Be prepared before bad weather strikes

Beth Ramsey, Staff Writer

While the weather was a traveler’s dream for the Christmas holiday and people could actually get outside and enjoy some sunshine, it is the time of year when winter storms can hit and become winter emergencies quickly.

According to Barry Lauber, director of office services at Southeastern Indiana REMC, approximately 15,000 customers were not prepared to be without power for five to seven days during the February 2007 ice storm. These customers were for the seven county service area for REMC, and not all were without power for the entire time. It is important for families to be prepared, with supplies and a plan, before the bad weather strikes.

“Every family should have an all casualty plan,” says Wayne Peace, emergency management director for Ripley County. This plan should include where to go in case of an emergency evacuation. The EMA website, has a list of emergency shelters for every area. The plan should also include where children are to go when schools close early for bad weather.

A home emergency kit should be readily available whenever bad weather strikes. One will need a first aid kit, prescription medications, food and water supply. “At least a week’s worth, but 30 days supply is best,” said Peace. Canned goods, such as fruits and vegetables, powdered or evaporated milk, canned pastas, tuna, canned chicken or fish, protein bars, dry cereal, and juices are great choices for the emergency kit. Don’t forget a can opener! Your plan should include a gallon of water per person per day. This will be for drinking and cooking as well as sanitation purposes. Water should be stored in clean, plastic containers.

Include paper cups, plates, eating and cooking utensils in your kit. Don’t forget a wrench to turn off water or gas supplies. Flashlights (with extra batteries) are better than candles, in case of a gas leak.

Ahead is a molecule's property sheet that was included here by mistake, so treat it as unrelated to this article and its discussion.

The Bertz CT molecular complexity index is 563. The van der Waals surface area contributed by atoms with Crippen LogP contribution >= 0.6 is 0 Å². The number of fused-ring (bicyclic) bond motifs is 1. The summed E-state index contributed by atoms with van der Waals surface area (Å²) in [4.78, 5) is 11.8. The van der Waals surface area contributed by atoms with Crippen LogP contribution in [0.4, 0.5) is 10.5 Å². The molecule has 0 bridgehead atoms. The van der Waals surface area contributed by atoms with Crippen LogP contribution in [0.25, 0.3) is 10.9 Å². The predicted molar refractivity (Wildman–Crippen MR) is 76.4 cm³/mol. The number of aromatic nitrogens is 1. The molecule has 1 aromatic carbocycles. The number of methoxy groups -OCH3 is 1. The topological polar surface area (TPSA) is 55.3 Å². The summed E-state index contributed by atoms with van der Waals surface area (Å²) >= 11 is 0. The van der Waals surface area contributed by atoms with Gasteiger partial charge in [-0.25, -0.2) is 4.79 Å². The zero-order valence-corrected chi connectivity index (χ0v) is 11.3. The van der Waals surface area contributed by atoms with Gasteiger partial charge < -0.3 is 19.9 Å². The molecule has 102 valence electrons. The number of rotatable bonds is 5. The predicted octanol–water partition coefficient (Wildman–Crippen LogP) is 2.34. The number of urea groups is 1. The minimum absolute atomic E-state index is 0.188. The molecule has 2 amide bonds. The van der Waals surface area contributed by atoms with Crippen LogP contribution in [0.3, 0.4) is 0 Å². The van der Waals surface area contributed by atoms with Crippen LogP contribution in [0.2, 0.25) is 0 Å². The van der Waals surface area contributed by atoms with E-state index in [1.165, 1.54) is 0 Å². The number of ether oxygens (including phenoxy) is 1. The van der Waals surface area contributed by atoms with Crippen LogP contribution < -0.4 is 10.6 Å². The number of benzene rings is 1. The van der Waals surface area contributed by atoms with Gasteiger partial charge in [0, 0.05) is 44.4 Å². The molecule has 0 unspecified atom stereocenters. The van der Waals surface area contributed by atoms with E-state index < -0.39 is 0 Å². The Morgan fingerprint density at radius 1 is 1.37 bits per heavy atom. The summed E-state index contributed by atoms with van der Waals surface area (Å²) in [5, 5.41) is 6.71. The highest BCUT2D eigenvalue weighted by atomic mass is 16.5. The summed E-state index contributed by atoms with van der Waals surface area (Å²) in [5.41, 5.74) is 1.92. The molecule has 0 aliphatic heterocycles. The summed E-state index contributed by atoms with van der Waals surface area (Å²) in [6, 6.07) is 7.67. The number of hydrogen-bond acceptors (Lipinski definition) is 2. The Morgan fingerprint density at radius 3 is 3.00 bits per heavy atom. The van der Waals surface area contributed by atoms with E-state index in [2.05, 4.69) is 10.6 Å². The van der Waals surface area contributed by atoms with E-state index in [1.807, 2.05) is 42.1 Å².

Extra blankets and sleeping bags should be available for extra warmth. One may decide upon an alternative heating source, such as a wood stove or a kerosene heater, or a generator. Follow the manufacturer instructions closely to keep you and your family safe. Make sure the instructions for the use of the generator is followed closely. According to Lauber, improper use of the generator could cause damage to electrical lines and become a hazard.

Lauber also suggests a battery powered radio, with many replacement batteries. He noted that REMC broadcasted updates on the local radio stations three times a day during the February 2007 ice storm. “These broadcasts informed customers of the progress REMC was making in returning power. We tried to keep people up to date and informed,” he told the Osgood Journal.

What will the children do during a power outage? With no television or video games to provide entertainment, Peace suggests having board games, card games, and coloring books on hand. “The kids will need something to do,” he said.

Before traveling, let someone know your destination, and the time you expect to arrive. It is important to have an emergency kit inside of the car in case bad weather forces one off the road. According to Peace, the kit should include bottled water, energy bars, flashlight with extra batteries, and blankets. Those who have a cell phone should keep a charger in their car. An important item to keep with the emergency kit is something to attract attention. “This could be a bright colored flag or piece of cloth,” said Peace.

Remain with the vehicle if you slide off the road. Don’t run your car all the time, just a few minutes every hour. Keep your window cracked to prevent a build up of carbon monoxide.

Finally, don’t forget to check on elderly or homebound neighbors and family members. If necessary, take them where they can receive help. If possible, help them with a home emergency kit, before the storm hits.

With some preparation and plenty of supplies, one can weather the storm when inclement weather strikes. For more information on assembling a home or car emergency kit, visit the Indiana Department of Homeland Security website at

The Ripley County Highway Department stands ready for the winter weather that could hit the county in the next few weeks. Pictured in front of the 500 ton salt pile are: Lawrence Nickell, county commissioner, Don Zapfe, county highway driver, Robert Reiners, county commissioner, and Rodney Hyatt, county highway driver. Junior Heaton, highway superintendent noted that they have plenty of salt and cinders to treat Ripley County roads when and if the snow and ice falls and their trucks are all road ready.